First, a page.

The only issues with the device are the result of Garmin buying the InReach tech from, well, InReach. For basic function you need a couple of apps and software to make it run, update etc. It's all easy, but lumpy. I imagine it will be sorted when the InReach development side is fully absorbed into Garmin Corp.

At the most basic you will need:
- Device. Expensive, but not considering what you are getting.
- Subscription. Not free. NZ$25/month for the cheapest "Freedom Safety Plan"
- Garmin EarthMate app on your phone. Free. IOS & others
- InReach "Sync" program on your computer to update. Free. Mac & Windows.

Subscriptions vary, but the cheapest here in NZ gives you 10 free messages per month. Messages in and out are counted (obviously). Extras are $0.85 each so no txt romance for you. It's also helpful to tell people to not send you heaps of garbage in reply as it all adds up, unless you appreciate paying $15 to hear all about what the dog threw up on the carpet or what happened at school. I didn't know Dexter would eat that thing either. Wow.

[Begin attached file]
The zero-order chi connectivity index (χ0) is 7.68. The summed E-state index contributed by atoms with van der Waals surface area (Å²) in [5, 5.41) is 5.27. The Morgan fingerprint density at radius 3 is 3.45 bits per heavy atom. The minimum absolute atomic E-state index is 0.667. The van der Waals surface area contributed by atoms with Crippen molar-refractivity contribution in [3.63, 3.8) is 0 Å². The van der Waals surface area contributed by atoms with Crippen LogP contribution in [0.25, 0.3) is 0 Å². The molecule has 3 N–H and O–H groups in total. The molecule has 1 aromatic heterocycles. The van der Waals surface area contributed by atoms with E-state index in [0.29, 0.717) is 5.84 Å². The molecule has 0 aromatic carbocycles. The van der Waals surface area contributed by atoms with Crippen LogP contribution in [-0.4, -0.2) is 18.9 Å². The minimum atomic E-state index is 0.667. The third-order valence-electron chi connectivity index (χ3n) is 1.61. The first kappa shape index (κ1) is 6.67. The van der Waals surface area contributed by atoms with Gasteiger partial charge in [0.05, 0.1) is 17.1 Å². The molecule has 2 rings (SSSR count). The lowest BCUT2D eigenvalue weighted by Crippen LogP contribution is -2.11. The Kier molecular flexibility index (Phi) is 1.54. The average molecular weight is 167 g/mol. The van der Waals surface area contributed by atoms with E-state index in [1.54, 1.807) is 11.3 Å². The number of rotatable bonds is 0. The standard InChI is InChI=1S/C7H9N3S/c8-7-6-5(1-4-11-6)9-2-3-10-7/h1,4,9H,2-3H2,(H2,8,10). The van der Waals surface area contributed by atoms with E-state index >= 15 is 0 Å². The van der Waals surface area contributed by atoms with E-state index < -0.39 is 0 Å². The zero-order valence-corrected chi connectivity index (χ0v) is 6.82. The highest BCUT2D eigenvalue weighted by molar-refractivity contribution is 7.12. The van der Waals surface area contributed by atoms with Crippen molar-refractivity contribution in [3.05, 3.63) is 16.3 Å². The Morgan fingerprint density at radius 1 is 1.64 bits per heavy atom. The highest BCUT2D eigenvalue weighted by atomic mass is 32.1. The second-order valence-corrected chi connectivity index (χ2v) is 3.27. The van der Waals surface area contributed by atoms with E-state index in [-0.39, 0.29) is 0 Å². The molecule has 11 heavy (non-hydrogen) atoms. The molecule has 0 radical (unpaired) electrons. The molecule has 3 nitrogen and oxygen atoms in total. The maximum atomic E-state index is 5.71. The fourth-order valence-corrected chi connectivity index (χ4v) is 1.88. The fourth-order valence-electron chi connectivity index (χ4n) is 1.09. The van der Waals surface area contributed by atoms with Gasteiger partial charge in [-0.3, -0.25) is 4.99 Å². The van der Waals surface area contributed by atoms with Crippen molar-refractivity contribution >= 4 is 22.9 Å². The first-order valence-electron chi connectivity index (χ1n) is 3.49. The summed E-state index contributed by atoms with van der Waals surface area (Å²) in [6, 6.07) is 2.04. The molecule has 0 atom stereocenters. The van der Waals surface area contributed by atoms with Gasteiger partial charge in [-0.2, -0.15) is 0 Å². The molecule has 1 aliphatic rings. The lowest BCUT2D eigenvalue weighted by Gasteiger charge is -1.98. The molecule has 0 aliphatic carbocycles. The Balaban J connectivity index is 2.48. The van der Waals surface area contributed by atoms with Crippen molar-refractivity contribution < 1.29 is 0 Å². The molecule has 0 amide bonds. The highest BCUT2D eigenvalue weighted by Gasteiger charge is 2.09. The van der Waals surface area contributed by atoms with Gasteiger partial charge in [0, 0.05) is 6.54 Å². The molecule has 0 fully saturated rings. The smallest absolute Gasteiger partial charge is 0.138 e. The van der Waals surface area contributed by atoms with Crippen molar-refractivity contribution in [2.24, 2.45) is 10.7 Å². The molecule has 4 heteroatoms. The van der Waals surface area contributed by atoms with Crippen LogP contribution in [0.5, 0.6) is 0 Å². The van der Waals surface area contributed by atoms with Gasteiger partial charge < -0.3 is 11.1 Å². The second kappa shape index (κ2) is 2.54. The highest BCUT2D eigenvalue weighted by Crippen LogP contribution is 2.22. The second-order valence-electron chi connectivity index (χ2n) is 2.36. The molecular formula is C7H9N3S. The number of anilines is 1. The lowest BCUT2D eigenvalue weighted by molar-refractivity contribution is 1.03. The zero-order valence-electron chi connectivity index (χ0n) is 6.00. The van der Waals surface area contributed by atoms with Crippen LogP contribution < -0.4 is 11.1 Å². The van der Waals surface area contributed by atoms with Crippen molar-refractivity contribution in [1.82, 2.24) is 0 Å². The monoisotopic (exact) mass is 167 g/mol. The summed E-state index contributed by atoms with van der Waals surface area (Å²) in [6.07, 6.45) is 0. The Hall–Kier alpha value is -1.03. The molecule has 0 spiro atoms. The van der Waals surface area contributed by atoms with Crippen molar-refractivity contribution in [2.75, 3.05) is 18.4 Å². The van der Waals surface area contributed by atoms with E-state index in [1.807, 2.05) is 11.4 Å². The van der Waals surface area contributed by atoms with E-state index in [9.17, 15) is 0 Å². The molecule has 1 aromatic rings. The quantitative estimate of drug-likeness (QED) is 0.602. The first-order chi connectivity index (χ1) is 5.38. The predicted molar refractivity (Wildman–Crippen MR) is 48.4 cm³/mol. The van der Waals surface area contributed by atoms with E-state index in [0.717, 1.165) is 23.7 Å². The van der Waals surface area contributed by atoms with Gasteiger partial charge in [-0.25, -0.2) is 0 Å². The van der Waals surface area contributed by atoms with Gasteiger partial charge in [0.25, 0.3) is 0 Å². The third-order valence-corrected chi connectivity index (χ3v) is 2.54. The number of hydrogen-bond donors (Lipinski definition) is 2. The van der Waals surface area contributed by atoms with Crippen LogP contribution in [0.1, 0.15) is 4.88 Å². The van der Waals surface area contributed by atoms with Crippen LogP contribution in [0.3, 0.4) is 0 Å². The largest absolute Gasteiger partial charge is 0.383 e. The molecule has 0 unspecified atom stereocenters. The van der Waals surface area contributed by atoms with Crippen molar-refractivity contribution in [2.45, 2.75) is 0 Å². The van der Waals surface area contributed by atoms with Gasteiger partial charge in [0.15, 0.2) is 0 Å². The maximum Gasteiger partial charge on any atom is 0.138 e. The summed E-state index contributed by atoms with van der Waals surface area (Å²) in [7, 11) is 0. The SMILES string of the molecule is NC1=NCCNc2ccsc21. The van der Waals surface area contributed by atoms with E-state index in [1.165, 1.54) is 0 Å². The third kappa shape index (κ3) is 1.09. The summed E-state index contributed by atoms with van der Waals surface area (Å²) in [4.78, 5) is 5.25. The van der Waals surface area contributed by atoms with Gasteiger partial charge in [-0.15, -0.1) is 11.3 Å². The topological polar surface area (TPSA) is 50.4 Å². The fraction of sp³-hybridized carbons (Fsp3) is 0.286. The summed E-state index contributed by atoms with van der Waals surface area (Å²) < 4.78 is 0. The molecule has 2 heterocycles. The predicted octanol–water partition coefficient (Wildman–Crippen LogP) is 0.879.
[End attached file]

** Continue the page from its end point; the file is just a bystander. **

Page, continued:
I don't really do the whole tracking thing but if you do, it costs extra if you are using the basic plan. If you are into that get a higher subscription where tracking is either cheaper or free. One feature of tracking is to let others follow your whereabouts online. Maybe when I do my RTW trip I'll go for this. Currently, no. Also requires signing in online. Bloody hell.

For the way I intend to use it, as a safety device, I don't think this has any close competition on the market. It also helps in getting a hall pass from the missus as I can stay in touch and let people know if we have any issues. Gives everyone confidence.

On a serious note, myself, and I'm sure many of our ADV community have been in or know of instances where close associates have needed to walk/run/drive to get to a phone or to reception in emergency situations. Personally, in at least one of these situations, earlier emergency response would have resulted in — how to put this — a less fatal outcome. I'm happy I carry one, even if not for my own sake. With this in mind, if possible you might want to think about carrying the device on you (in your jacket or pants) or if you'll excuse the pun, in reach. Trying to hobble 20m uphill through bush with a broken whatever to reach your bike's tank bag may not be ideal/possible.

Have you bought it yet?

(* does not actually include a get-out-of-jail-free card).
Clear, easy to read screen, if a little small for typing. Device also comes in full black for those who appreciate losing things, or bogans.
SOS. Pop the cover. Press and hold. No rocket science here.
Easy one button power on / off.
USB charge
review by 1K